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Can Apple transfer Plug-ins from an old computer to anew one


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Can Apple transfer Plug-ins from an old computer to anew one?? I Was just wondering, because if they can't its not really financially worth it...


Thanks for the knowledge



I don't think they'll take care of re-licensing those plug-ins that are tied to hardware IDs.


Transferring all your stuff is something you can do easily yourself with the Migration Assistant.


The problem with copy protection and licenses is that there's a lot of different ways to go about that, and many models require a challenge-response via e-mail or a website whenever you change hardware.


And if - as with the SPL Attacker and Free Ranger - the "one free authorization" offer has expired, there is no way to activate those plug-ins on a new machine at all.


Blame copy-protection mechanisms for that - or blame the assholes who think not paying for software is their privilege, and who make copy protection necessary for small developers trying to make a living.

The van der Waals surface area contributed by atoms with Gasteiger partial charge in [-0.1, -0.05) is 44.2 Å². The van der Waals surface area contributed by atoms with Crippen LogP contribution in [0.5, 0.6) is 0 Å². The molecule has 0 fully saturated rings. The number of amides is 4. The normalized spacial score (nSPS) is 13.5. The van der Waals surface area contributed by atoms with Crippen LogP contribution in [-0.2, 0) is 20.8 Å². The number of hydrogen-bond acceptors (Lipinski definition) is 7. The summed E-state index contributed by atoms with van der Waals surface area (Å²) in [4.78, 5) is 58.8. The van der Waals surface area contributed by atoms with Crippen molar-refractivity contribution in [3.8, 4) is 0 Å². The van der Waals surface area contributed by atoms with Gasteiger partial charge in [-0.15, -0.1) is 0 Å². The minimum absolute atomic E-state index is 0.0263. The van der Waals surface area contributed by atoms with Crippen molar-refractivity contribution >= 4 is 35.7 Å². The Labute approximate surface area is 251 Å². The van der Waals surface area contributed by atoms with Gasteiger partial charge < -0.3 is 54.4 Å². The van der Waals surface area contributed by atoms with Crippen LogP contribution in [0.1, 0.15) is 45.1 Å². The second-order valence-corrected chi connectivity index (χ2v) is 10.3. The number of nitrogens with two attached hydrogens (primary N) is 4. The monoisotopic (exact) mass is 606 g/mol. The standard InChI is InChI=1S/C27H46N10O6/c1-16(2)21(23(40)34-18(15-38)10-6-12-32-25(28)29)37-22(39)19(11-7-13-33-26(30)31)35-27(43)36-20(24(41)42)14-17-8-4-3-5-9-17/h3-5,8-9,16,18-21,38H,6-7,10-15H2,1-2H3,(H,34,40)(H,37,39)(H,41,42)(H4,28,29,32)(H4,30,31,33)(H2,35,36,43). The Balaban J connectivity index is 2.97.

I seriously doubt that Apple will (or even can) take care of licensing all the individual plug-ins and their individually quirky and/or boneheaded copy-protection mechanisms for you. They would need your sales records, previous activation codes, various site log-ins, as well as access to your e-mail.

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You make it sound like I called you an asshole.


Did I?


(also - I thought that was a pretty matter-of-fact. What do you think it sounds like when people are actually angry?)

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You give a good impression of a drunken tourist, I'll grant you that.


Now as for your (unclear) question:


Apple can "do" nothing. It is a brand, it cannot "act". It just sits there.

An Apple computer on the other hand can do things, with a proper OS installed. An Apple computer is generally referred to as a "Mac", often with some pre- or suffix to further specify the model.


If you mean if you can somehow transfer your 3rd party plugins to another Mac running OS X, yes, you can. But the procedure may differ from plugin manufacturer to plugin manufacturer, depending on whatever sort of protection scheme it uses, so you'll have to check for that with those manufacturers. As for Logic's own plugins, they are part of Logic, they're not separate. The Apple plugins in Logic are part of OS X, so no need to transfer those.

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Apple CAN and DO do stuff for you, AS A COMPANY.


Here's how it works:



You walk into an Apple Store with your computer.


You buy a new computer.


You tell APPLE to transfer all your s#!+ from the old machine onto the new one and make everything look and work just like the old one.


You pay for the machine and the set-up service.


You walk out with both machines.



Apple has sold you a new machine and performed the act of migrating your crap.

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